The Museum, incorporated into Allen's "Experience Music Project" in the Frank Gehry-designed "Blob" at the foot of the Space Needle is divided into several sections, with "Homeworld" taking up the bulk of the mid-level. This exhibit includes "The Sci-Fi Hall Of Fame," along with a nifty timeline of s/f related events from history; a display system that projects stunning 3-D representations of planets onto a globular surface; "Not So Weird Science," focusing on how fiction has influenced scientific and technological innovation; and my personal favorite, "The Science Fiction Community," displaying examples of fan-fic, 'zines, and memorabilia that will have the most rabid s/f geek drooling in admiration: the legendary Forrest J. Ackerman's first published letter to Amazing Stories back in the 1930's (Ackerman is listed as a member of SFM's Advisary Board, along with other notables such as Arthur C. Clarke, Harlan Ellison, Ray Bradbury & Greg Bear, just to name a few), a first-draft manuscript by Theodore Sturgeon, Ellison's Smith Corona manual typewriter, a signed, first-edition copy of Aldus Huxley's "Brave New World," the first Hugo Award presented to Ackerman in 1953, and other juicy items (many of which presumably come from Ackerman's personal collection).
One floor down are the other exhibits. "Fantastic Voyages" includes the much anticipated "Space Dock," a virtual representation of famous sci-fi spaceships (although a number of notable examples are missing: there's no TV Jupiter II, none of the ships from the "Alien" series, only one example from the "Star Trek" franchise, and no "Liberator," Eagles or TARDIS -- the Brits being generally underrepresented throughout the Museum), as well as the bulk of the prop and costume displays. Although this area tends to be rather heavy on TV/film memorabilia, there are still some choice items here: a model of the U.S. Capital dome used by Ray Harryhausen in "Earth Versus The Flying Saucers," original models from "Land Of The Giants," "Alien," "Close Encounters," the TV "Buck Rogers," "ET," and "Trek," along with a literal arsenal of weapons, including original phasers, a LIS blaster from Season One, a crossbow used by Jane Fonda in "Barbarella," and an original 1930's-era raygun from the Buck Rogers serials, among many others.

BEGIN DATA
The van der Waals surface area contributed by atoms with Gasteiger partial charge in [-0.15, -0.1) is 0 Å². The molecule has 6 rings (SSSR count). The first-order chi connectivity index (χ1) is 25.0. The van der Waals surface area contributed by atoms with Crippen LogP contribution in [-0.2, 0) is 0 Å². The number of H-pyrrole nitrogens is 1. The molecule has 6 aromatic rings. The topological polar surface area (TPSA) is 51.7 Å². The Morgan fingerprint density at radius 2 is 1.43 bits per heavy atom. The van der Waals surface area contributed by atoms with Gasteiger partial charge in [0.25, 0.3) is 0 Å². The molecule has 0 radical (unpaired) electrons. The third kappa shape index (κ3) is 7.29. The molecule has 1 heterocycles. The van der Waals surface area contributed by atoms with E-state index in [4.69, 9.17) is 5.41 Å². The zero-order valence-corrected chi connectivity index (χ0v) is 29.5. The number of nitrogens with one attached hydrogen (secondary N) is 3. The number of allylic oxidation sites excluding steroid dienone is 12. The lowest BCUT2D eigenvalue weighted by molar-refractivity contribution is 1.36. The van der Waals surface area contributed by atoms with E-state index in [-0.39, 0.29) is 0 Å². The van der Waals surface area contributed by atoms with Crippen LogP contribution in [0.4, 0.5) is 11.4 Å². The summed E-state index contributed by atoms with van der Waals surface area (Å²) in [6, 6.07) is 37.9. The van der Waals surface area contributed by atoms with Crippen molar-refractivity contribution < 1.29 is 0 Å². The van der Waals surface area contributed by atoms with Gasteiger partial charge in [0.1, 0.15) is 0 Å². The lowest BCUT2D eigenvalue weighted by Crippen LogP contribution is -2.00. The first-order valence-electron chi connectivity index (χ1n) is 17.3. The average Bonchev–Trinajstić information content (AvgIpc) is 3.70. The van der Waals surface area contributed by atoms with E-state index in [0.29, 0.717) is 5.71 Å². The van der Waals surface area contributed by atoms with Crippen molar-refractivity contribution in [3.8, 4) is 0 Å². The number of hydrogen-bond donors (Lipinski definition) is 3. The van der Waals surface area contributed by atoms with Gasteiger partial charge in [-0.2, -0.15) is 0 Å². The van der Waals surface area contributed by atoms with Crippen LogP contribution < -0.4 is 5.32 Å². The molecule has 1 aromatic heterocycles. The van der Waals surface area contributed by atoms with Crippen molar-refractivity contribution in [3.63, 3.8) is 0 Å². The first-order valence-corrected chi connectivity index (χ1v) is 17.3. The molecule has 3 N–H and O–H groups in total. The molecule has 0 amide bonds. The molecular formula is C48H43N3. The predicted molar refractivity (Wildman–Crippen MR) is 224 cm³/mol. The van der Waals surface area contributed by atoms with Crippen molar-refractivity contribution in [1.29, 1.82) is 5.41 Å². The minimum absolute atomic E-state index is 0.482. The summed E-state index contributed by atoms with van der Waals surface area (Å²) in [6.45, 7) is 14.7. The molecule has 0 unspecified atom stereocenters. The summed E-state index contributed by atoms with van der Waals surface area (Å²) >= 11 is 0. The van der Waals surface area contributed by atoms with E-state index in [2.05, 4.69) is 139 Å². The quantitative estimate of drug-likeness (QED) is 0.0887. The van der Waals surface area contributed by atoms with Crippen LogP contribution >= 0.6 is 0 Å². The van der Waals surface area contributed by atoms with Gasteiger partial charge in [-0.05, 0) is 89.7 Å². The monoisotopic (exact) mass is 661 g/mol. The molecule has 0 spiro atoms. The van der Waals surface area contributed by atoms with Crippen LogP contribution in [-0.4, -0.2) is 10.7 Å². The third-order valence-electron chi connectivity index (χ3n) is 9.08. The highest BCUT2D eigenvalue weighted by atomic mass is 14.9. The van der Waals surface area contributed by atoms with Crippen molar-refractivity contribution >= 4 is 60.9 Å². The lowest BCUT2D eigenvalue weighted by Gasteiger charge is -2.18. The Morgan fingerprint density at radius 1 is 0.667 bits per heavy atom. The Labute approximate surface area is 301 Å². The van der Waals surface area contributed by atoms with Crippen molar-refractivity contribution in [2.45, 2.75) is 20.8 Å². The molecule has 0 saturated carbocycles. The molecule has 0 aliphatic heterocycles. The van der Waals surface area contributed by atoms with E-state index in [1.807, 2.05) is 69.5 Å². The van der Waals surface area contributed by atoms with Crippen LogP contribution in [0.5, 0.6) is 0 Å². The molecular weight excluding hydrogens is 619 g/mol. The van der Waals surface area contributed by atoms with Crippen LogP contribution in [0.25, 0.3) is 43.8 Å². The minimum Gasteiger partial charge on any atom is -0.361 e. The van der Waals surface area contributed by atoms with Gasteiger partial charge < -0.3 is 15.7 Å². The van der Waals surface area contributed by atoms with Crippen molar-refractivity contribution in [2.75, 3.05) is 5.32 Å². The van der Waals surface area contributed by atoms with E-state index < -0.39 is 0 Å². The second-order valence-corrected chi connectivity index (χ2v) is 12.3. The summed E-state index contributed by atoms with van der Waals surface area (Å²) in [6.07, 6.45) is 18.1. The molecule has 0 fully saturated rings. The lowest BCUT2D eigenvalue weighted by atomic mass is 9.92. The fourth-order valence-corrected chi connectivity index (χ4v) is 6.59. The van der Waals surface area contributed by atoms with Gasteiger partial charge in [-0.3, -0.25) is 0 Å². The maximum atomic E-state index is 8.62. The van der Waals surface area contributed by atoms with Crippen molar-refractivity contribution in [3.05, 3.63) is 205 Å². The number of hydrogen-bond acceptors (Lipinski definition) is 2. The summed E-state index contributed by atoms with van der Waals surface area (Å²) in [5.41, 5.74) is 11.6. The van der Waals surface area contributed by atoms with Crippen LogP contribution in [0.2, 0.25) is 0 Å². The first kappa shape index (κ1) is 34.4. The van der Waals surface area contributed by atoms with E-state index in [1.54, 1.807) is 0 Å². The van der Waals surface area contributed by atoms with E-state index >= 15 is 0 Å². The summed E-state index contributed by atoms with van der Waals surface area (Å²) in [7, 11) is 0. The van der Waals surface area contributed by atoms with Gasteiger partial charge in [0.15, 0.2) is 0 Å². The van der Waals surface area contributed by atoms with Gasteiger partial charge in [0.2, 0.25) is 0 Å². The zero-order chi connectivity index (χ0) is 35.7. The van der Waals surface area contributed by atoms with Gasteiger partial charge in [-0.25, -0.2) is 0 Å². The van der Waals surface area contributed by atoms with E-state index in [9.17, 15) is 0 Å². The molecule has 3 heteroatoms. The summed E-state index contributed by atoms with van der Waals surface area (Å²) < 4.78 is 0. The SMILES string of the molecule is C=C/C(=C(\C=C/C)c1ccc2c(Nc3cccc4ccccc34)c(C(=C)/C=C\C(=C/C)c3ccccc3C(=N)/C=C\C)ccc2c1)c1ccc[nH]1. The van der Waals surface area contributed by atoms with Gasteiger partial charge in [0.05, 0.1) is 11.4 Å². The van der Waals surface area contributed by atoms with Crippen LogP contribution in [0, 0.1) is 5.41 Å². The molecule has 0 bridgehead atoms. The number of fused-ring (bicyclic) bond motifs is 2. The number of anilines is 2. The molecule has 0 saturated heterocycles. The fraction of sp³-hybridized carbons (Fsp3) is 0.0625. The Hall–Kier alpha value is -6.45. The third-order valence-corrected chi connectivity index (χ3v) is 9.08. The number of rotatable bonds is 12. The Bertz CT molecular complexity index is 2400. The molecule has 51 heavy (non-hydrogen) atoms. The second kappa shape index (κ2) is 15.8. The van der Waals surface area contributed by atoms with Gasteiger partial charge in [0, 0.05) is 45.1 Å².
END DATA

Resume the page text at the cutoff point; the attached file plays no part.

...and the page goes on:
This is followed by perhaps the most disappointing section, "Brave New Worlds," encompassing the "Cities of Tomorrow" display, a CGI-driven exhibit similar to "Space Dock," but which only shows environments from three sources: a rather whimsical view of life in the 4th millenium courtesy of "The Jetson's," Ridley Scott's 21st-Century Los Angeles from "Blade Runner" (look for Dolly The Sheep on one of the rooftops!), and depictions from "The Matrix." This is followed by "Experimental Societies," basically just a display of the usual genre literature, and "Out Of The Ashes," currently limited to a few costume pieces from the 1968 "Planet Of The Apes."
The final section: "Them!" is pretty much what you'd expect -- a representation of aliens exclusively from TV/film media. The Queen Alien is pretty impressive up close, and there's a funny interplay set up between "Robbie The Robot" and "LIS's" B-9 using cleverly interspliced voice clips. At the end is a small gallery of sci-fi artwork, mostly inconsequential book-cover art, but with several pieces from acknowledged masters such as Chesley Bonestell, Frank R. Paul, and the real treat -- practically the entire collection of artwork produced by Fred Freeman and Rolf Klep for Werner von Braun's 1953 "Colliers" magazine series.
Overall, I'd say if you're interested in seeing a pretty good collection of items that encompasses more than just a "Planet Hollywood" style display of film memorabilia, then this is probably worth the $12.95 admission if you're in the neighborhood, particularly if you have at least two hours to spend going through the interactive exhibits. I'm not totally convinced it's worth the $40 to cough up for the annual membership, however, in speaking with one of the Museum staff, I was informed that some of the exhibits will change over time, with new items from Allen's extensive collection being swapped in and out. Otherwise, most of the displays are considered "permanent," although it seems pretty clear at least some of them can be replaced -- and in the case of "Brave New Worlds," probably should.
Photography is prohibited in the Museum (and the lighting level was too low for me to sneak any decent shots with my Zire 71), but if you want to take a gander at some press snaps of the exhibits, check out the Seattle Times "Inside" section.
Thanks to comte for the report.